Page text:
While charter schools are increasingly serving black and Latino students, charter schools are increasingly segregated. What should school choice advocates be thinking about regarding integration?

Part of it is that neighborhoods are this way — segregated. Whatever that neighborhood looks like, that school is going to look like. I grew up in Chicago. Every neighborhood was different.

For my family, diversity was very important. So, we were sent to a school that was like our family was — very diverse. (Fields is biracial.)

The school I’m on the board at is one-third white, one-third black and one-third Latino. A slight majority are low-income. Choice allows that diversity. And I think that it encourages diversity even more because you’re able to get out of your neighborhood.

But that doesn’t always play out that way. Here in Colorado, our charter schools are slightly more segregated than district-run schools.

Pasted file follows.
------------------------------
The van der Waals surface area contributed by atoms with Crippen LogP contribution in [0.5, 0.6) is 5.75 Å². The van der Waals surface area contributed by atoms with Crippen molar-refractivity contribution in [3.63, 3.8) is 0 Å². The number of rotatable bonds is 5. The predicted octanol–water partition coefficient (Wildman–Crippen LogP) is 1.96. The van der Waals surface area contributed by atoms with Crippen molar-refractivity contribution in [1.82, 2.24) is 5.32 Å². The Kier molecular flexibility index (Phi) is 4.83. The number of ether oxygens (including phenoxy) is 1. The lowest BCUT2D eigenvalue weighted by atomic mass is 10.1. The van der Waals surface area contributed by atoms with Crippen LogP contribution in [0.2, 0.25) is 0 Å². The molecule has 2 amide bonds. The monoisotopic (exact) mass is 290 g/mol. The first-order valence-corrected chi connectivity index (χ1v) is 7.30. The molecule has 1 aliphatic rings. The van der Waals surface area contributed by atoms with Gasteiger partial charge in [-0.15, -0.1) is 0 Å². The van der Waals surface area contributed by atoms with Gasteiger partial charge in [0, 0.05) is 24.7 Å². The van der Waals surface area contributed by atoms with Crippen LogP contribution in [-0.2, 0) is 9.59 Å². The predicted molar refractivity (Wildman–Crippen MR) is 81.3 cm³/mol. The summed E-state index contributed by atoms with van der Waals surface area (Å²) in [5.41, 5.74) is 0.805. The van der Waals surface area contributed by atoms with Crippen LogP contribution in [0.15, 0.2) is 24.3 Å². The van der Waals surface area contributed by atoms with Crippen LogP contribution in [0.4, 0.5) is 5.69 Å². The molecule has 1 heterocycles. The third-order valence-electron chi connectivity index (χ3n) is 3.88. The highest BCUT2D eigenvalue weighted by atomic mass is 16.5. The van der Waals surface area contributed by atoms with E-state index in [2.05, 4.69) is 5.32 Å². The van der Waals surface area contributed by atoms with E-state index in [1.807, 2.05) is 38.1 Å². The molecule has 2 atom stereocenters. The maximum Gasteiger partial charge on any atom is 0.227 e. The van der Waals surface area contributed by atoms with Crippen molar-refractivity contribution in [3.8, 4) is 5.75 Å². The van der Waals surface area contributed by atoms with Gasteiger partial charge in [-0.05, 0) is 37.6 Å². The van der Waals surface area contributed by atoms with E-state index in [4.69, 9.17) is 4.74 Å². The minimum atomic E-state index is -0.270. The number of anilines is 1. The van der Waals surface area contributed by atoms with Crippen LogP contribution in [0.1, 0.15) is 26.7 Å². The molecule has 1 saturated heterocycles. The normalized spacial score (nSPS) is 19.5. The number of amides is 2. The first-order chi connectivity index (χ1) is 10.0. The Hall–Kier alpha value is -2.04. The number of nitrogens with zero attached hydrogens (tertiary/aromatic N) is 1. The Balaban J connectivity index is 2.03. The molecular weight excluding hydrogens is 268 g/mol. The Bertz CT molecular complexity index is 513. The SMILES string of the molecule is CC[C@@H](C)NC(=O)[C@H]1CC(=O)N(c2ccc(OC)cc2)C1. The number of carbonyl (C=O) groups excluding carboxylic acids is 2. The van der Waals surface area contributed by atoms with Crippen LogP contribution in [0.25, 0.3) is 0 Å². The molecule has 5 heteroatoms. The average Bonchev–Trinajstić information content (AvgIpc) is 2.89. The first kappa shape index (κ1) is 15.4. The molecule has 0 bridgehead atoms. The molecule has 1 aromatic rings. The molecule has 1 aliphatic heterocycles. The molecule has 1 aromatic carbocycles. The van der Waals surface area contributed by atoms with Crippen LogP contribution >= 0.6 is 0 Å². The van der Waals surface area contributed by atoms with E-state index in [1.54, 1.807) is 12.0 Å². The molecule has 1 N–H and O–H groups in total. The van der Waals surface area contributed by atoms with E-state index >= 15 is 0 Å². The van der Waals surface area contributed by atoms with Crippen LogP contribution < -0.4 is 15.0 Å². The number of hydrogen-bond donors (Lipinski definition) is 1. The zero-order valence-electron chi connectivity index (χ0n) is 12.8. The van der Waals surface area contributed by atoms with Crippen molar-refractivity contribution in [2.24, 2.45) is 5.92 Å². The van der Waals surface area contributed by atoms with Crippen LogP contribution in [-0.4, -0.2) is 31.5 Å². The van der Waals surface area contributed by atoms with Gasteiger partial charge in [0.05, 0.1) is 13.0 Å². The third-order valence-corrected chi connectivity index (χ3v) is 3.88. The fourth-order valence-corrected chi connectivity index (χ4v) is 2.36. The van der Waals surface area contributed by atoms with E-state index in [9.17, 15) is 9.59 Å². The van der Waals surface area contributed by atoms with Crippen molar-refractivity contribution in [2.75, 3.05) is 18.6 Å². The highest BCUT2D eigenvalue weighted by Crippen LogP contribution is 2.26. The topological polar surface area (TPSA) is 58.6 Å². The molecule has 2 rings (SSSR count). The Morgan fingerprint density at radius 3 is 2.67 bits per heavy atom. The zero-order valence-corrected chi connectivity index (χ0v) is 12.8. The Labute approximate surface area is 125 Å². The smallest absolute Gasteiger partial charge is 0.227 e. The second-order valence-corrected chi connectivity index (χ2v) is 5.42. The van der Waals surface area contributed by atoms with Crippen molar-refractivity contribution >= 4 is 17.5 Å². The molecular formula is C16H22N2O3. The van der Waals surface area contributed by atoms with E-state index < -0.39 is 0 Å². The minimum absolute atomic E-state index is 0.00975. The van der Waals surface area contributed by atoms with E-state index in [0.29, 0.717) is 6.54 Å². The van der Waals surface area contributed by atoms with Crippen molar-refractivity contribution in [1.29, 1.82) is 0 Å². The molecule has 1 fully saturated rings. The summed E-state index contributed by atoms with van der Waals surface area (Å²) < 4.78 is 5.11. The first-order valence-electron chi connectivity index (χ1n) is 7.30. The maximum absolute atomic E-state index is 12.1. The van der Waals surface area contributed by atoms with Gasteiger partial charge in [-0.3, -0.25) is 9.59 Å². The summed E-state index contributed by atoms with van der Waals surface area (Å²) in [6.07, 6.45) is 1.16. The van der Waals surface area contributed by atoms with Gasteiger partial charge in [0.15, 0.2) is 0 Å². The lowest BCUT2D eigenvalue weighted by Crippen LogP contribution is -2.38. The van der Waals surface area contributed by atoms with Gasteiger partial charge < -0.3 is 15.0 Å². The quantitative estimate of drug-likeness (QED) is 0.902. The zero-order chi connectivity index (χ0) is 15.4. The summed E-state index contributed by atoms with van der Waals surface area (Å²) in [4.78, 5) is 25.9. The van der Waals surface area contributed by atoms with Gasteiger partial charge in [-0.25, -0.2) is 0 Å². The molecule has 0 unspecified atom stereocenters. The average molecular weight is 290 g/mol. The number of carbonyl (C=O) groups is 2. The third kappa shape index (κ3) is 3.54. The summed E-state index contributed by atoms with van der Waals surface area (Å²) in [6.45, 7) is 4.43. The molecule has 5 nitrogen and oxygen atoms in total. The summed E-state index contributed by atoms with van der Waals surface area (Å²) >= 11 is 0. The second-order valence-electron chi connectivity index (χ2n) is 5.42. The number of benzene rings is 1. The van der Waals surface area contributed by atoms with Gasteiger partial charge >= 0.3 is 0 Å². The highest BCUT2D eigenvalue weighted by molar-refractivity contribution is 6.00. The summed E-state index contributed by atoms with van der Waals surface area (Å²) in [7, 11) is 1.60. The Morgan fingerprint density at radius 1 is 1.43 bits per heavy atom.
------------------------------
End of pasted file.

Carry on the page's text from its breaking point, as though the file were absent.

It’s a societal question. I don’t think this is something can be fixed by the school system alone.

What do you see for the future of charter schools here in Colorado?

One thing is looking at exclusive charting authority — especially now that we have equal funding. We have districts, especially districts that are low-performing, that are trying to block charter schools from developing there. I think you’re going to have more push back against charters. And charters are going to have to go through the appeal process with the State Board of Education.

I think accountability will continue to be a piece on both the charter schools and the district side. Are we making sure that both district and charter schools are being held to the same standard?

What about charter school policy nationwide?

One of things I’m learning with this new role is just how diverse charter school policies are. Kentucky just started charter schools. Colorado’s had them for almost 25 years. It really varies state-to-state. That’s why I don’t think one federal choice program is the best thing for everybody. Different states are at different stages.

Try again

State education officials question another batch of Success Academy charter renewals

PHOTO: Success Academy